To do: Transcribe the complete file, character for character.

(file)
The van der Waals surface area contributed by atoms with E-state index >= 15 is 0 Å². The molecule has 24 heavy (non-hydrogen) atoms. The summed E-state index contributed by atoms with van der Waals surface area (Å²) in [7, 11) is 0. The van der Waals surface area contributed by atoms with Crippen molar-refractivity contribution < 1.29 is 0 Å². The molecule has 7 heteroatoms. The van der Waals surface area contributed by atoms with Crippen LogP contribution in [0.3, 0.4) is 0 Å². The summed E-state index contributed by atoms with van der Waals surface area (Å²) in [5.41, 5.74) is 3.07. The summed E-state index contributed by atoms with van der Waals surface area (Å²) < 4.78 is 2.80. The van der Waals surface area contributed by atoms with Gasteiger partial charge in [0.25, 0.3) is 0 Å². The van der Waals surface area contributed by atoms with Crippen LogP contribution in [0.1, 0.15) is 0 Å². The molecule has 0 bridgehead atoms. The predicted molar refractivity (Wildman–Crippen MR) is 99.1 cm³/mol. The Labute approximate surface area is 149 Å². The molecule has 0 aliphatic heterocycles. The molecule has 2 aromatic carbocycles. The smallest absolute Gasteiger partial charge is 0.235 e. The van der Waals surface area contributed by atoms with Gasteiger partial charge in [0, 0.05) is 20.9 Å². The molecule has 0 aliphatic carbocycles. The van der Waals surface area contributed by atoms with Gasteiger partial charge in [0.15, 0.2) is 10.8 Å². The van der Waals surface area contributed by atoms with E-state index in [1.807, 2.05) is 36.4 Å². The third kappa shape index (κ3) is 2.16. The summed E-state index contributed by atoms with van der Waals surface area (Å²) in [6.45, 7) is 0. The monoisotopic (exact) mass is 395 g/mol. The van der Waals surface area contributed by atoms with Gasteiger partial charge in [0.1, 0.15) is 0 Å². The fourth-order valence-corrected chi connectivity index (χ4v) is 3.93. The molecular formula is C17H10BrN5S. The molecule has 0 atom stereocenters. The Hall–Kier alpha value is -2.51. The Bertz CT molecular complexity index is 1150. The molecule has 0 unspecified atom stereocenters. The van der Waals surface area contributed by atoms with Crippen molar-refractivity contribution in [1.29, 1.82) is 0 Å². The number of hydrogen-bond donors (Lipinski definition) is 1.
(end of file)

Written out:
The van der Waals surface area contributed by atoms with E-state index >= 15 is 0 Å². The molecule has 24 heavy (non-hydrogen) atoms. The summed E-state index contributed by atoms with van der Waals surface area (Å²) in [7, 11) is 0. The van der Waals surface area contributed by atoms with Crippen molar-refractivity contribution < 1.29 is 0 Å². The molecule has 7 heteroatoms. The van der Waals surface area contributed by atoms with Crippen LogP contribution in [0.3, 0.4) is 0 Å². The summed E-state index contributed by atoms with van der Waals surface area (Å²) in [5.41, 5.74) is 3.07. The summed E-state index contributed by atoms with van der Waals surface area (Å²) < 4.78 is 2.80. The van der Waals surface area contributed by atoms with Gasteiger partial charge in [0.25, 0.3) is 0 Å². The van der Waals surface area contributed by atoms with Crippen LogP contribution in [0.1, 0.15) is 0 Å². The molecule has 0 bridgehead atoms. The predicted molar refractivity (Wildman–Crippen MR) is 99.1 cm³/mol. The Labute approximate surface area is 149 Å². The molecule has 0 aliphatic heterocycles. The molecule has 2 aromatic carbocycles. The smallest absolute Gasteiger partial charge is 0.235 e. The van der Waals surface area contributed by atoms with Gasteiger partial charge in [0, 0.05) is 20.9 Å². The molecule has 0 aliphatic carbocycles. The van der Waals surface area contributed by atoms with Gasteiger partial charge in [0.15, 0.2) is 10.8 Å². The van der Waals surface area contributed by atoms with E-state index in [1.807, 2.05) is 36.4 Å². The third kappa shape index (κ3) is 2.16. The summed E-state index contributed by atoms with van der Waals surface area (Å²) in [6.45, 7) is 0. The monoisotopic (exact) mass is 395 g/mol. The van der Waals surface area contributed by atoms with Gasteiger partial charge in [0.1, 0.15) is 0 Å². The fourth-order valence-corrected chi connectivity index (χ4v) is 3.93. The molecular formula is C17H10BrN5S. The molecule has 0 atom stereocenters. The Hall–Kier alpha value is -2.51. The Bertz CT molecular complexity index is 1150. The molecule has 0 unspecified atom stereocenters. The van der Waals surface area contributed by atoms with Crippen molar-refractivity contribution in [1.29, 1.82) is 0 Å². The number of hydrogen-bond donors (Lipinski definition) is 1.